.- Catholic League President Bill Donohue is writing to Georgia’s State Superintendent of Schools, asking her to investigate a matter related to a substitute teacher who harassed a high school student for demonstrating a symbol of faith.
On Ash Wednesday, Feb. 21, a Catholic female student at White County High School in Cleveland, Georgia, had her ashes wiped off her forehead by a substitute teacher. When the girl’s classmates protested, the teacher verbally attacked the girl making untrue and derisive statements about Catholicism.
Donohue had first written to Paul Shaw, superintendent of the White County Board of Education, on March 5, wanting to know what disciplinary measures would be taken against the teacher.
Shaw replied that the principal resolved the matter. “The employee made an honest error in judgment,” he said in the substitute teacher’s defense, “and has been appropriately counseled and cautioned and I believe a similar incident will not be repeated.”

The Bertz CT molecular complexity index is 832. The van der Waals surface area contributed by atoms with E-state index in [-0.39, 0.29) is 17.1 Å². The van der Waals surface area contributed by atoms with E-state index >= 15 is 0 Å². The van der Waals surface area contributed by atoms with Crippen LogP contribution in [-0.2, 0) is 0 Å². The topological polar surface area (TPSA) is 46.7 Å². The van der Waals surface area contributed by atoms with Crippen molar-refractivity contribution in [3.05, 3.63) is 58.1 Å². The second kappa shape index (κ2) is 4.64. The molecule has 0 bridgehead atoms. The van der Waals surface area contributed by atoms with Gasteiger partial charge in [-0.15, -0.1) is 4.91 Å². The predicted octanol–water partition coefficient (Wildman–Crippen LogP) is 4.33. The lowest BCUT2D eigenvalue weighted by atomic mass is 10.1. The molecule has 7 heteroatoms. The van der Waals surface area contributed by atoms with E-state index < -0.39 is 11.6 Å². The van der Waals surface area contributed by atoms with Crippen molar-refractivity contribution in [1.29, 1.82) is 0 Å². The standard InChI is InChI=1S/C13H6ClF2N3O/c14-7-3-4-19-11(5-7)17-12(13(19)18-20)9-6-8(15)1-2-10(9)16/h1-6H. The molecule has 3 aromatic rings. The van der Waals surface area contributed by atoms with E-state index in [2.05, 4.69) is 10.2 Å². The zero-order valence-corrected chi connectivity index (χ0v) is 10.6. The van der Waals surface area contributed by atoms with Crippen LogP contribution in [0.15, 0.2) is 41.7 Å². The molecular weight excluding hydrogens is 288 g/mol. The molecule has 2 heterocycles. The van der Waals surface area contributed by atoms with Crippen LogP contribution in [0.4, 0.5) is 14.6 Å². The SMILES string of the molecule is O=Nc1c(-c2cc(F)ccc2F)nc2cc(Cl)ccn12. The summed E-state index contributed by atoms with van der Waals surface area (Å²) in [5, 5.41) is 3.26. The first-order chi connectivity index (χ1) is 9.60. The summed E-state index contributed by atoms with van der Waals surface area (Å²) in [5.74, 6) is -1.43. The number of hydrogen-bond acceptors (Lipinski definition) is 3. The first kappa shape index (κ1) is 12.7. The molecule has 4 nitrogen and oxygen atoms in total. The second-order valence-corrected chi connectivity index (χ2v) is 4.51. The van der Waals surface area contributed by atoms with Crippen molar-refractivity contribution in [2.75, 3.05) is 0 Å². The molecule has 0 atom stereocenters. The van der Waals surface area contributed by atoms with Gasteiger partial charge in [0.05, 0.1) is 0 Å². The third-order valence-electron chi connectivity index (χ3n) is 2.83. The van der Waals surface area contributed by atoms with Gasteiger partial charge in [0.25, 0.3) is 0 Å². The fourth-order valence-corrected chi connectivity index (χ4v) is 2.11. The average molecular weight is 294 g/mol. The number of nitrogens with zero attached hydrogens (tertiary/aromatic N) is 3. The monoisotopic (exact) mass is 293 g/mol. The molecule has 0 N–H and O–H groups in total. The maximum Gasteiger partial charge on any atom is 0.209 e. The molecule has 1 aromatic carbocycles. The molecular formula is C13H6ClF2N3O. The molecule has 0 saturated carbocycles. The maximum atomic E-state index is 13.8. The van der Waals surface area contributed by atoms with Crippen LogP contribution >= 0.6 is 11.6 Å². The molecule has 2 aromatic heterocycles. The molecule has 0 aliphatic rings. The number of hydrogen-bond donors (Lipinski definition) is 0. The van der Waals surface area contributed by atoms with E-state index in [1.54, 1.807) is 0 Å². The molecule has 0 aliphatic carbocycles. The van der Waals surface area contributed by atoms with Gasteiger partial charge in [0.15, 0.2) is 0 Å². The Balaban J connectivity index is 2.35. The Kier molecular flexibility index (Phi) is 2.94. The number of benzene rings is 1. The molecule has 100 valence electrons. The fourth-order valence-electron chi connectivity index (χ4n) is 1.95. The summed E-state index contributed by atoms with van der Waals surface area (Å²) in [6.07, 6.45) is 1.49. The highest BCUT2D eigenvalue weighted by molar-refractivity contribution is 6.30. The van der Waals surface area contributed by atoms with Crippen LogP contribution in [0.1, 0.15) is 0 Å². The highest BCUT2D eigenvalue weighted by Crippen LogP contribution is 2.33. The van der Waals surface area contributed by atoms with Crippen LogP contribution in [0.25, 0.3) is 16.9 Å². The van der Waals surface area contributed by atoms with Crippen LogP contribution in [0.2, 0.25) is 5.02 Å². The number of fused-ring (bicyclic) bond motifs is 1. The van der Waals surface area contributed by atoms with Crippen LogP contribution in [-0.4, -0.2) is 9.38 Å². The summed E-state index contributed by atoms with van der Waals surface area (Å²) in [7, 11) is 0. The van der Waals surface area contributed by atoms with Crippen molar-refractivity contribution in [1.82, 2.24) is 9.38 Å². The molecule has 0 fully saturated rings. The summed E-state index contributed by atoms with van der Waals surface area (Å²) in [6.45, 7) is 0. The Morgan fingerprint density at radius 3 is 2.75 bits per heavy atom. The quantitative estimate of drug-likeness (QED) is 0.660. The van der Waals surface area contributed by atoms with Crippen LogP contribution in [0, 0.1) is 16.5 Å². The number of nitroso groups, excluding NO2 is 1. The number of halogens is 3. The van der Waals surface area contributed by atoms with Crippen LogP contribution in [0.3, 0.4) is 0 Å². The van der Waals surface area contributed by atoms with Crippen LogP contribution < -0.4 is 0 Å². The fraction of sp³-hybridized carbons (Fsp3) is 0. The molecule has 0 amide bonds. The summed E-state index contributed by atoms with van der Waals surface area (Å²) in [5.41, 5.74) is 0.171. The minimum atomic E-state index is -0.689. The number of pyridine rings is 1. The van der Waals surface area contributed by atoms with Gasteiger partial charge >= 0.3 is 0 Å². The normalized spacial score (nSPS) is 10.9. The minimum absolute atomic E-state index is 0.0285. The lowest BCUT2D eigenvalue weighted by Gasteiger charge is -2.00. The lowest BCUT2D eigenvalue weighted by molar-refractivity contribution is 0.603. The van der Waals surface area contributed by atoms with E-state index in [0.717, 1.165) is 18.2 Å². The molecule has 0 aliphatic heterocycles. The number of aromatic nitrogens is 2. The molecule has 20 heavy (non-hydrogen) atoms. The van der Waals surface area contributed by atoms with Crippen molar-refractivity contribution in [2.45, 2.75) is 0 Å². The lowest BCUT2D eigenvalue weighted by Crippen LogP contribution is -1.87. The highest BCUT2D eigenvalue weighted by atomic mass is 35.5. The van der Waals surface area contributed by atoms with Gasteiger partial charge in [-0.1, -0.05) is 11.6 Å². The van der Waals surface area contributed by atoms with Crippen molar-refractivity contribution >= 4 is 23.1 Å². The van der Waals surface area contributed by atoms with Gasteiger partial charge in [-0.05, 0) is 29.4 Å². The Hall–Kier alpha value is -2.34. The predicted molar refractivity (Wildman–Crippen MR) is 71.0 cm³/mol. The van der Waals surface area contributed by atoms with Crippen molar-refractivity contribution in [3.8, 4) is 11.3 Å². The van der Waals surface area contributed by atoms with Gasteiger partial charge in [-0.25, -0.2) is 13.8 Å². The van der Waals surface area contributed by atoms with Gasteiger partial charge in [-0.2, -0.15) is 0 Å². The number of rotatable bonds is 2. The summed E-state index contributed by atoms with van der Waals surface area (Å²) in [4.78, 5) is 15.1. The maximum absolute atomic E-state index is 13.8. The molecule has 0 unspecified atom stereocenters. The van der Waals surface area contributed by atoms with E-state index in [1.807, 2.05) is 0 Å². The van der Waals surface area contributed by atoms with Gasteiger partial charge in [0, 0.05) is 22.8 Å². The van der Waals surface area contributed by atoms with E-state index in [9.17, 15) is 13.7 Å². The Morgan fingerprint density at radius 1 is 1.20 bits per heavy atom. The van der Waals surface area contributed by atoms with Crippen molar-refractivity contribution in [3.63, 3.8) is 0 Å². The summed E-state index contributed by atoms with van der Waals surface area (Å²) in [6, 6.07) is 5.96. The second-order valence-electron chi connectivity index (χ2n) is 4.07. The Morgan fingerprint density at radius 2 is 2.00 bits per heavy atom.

The teacher has since been dismissed from the high school, but for reasons wholly unrelated.
Donohue said he is not writing to the state superintendent of schools now regarding the teacher but regarding Shaw.
“For him to say that a teacher in his employ made ‘an honest error in judgment’ by wiping ashes off the forehead of a Catholic student on Ash Wednesday — and then berated her in front of her classmates — is beyond lame. It’s morally reprehensible,” Donohue said in a statement.
Donohue said his letter will be citing Georgia’s Code of Ethics for Educators and its section on Abuse of Students, which includes harassing behavior on the basis of religion.